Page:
In this piece of work, I’m going to be deeply analysing a transcript of online conversation to help me define the similarities and differences between online and spoken language. I’m going to be exploring the history of online and spoken language, how it is used today and the opinions and attitudes it creates. Do you despise the younger generation talking in their own slang-based language full of confusing abbreviations and acronyms?
If yes, you’re not alone – many people are unaware of the true history behind online language, I researched the topic and found that Gerald Jones, a 47 year old man from Yorkshire even went as far to say that “it’s a teenage language made up by teenage people” but did you know that the “online slang” and popular acronyms like “LOL” that get such bad press from the media and older generations may actually date back to 1935? I am of course talking about Telex machines.
Telex Machines were similar to type writers and a useful way of contacting people around the world, they were cheaper than phone calls and quicker than post – both users had to have a machine in order for it to work (much like it is today with computers) However, the longer your message was, the more expensive it became – therefore, abbreviations and acronyms were used and slang was born! For example, some of the common acronyms were “ASAP (as soon as possible) “IMO” (in my opinion) and BTW (by the way), all of which we still use today! Likewise, there were also lots of abbreviations like “coz” (because) “dnt” (don’t) and “l8r” (later).
Online language is used today because it’s a quick and easy way of talking to people all around the world. It is mainly used by younger people who use instant messaging websites or chat rooms; which are designated areas where people with similar interests can come together to talk. The language used online is generally very informal, for example – On the transcript, “Tom” in answer to “Kams” statement says “Well get one probably be intence. ” In standard English, I can presume the sentence would’ve read “We’ll get one, it will probably be intense. ” There are several things “wrong” with Toms sentence.
I’ve put abbreviated commas by wrong, because sometimes language that is grammatically wrong in standard English, is perfectly acceptable in online language. Some of the grammatically wrong errors in “Toms” statement are that he’s missed out the apostrophe – perhaps a typo -but most likely it just didn’t occur to him that it was important to use one as the sociolect within the group all appear to use lots of slang, contractions and acronyms; what’s interesting though is that by missing out the apostrophe in “We’ll”, he’s changed the word to “Well” which gives the sentence a whole different meaning.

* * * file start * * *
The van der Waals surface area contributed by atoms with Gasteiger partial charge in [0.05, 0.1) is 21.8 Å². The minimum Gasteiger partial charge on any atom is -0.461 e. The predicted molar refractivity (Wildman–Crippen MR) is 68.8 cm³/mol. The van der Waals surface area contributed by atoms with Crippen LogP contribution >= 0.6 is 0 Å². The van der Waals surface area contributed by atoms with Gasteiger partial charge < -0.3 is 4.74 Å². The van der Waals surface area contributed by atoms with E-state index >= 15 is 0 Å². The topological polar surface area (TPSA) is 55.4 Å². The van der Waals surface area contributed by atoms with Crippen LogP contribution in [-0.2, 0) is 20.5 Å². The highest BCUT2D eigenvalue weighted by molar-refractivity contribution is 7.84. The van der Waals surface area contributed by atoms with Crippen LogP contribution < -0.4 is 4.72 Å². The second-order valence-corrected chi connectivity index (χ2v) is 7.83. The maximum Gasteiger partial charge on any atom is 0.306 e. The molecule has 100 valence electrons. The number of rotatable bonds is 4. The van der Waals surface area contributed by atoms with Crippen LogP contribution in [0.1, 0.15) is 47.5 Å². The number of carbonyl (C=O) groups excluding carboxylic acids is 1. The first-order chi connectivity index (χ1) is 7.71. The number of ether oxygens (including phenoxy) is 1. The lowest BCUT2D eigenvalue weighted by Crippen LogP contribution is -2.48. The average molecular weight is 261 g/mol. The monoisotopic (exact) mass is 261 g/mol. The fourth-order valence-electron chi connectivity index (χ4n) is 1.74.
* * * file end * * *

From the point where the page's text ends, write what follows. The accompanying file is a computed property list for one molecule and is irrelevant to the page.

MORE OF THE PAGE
Furthermore, we can see that Deletion has occurred; “Tom” has missed out the words “it” and “will”, and has also missed a comma after the word “one” – which, to me personally makes his statement quite confusing to understand as I don’t use online language very often, but “Toms” peers or “online friends” can understand it fine because they are used to speaking in such a way.
There is also slight Deixis, “Tom” is referring to getting a hot summer this year, but if it was taken out of context or if somebody new joined the online chat, (notice, I did not say conversation – I will go into this in more detail later) they would be quite hard pushed to figure out exactly what “Tom” was talking about. On the other hand, unlike online language, spoken language is used today by all generations on a day to day basis.
Saying goodbye to your mum on your way to school, talking to your neighbours about last night’s episode of X-Factor, delivering some bad news to a loved one – no matter what you’re talking about, it’s still spoken language. One of the advantages of face to face conversation is the ability to incorporate hand gestures into your speech to entice your audience and capture their attention – a speaker has significantly more control over what the listener will hear than the writer has over what the reader will read.
For these techniques to be effective, however, the speaker needs to make sure that he or she has the audience’s attention–audiences do not have the luxury of re-reading the words spoken. The speaker, therefore, must become a reader of the audience. Personally, I believe that the most significant difference between online language and spoken language is the way we can and can’t pick up an accent, you can however pick up a different language.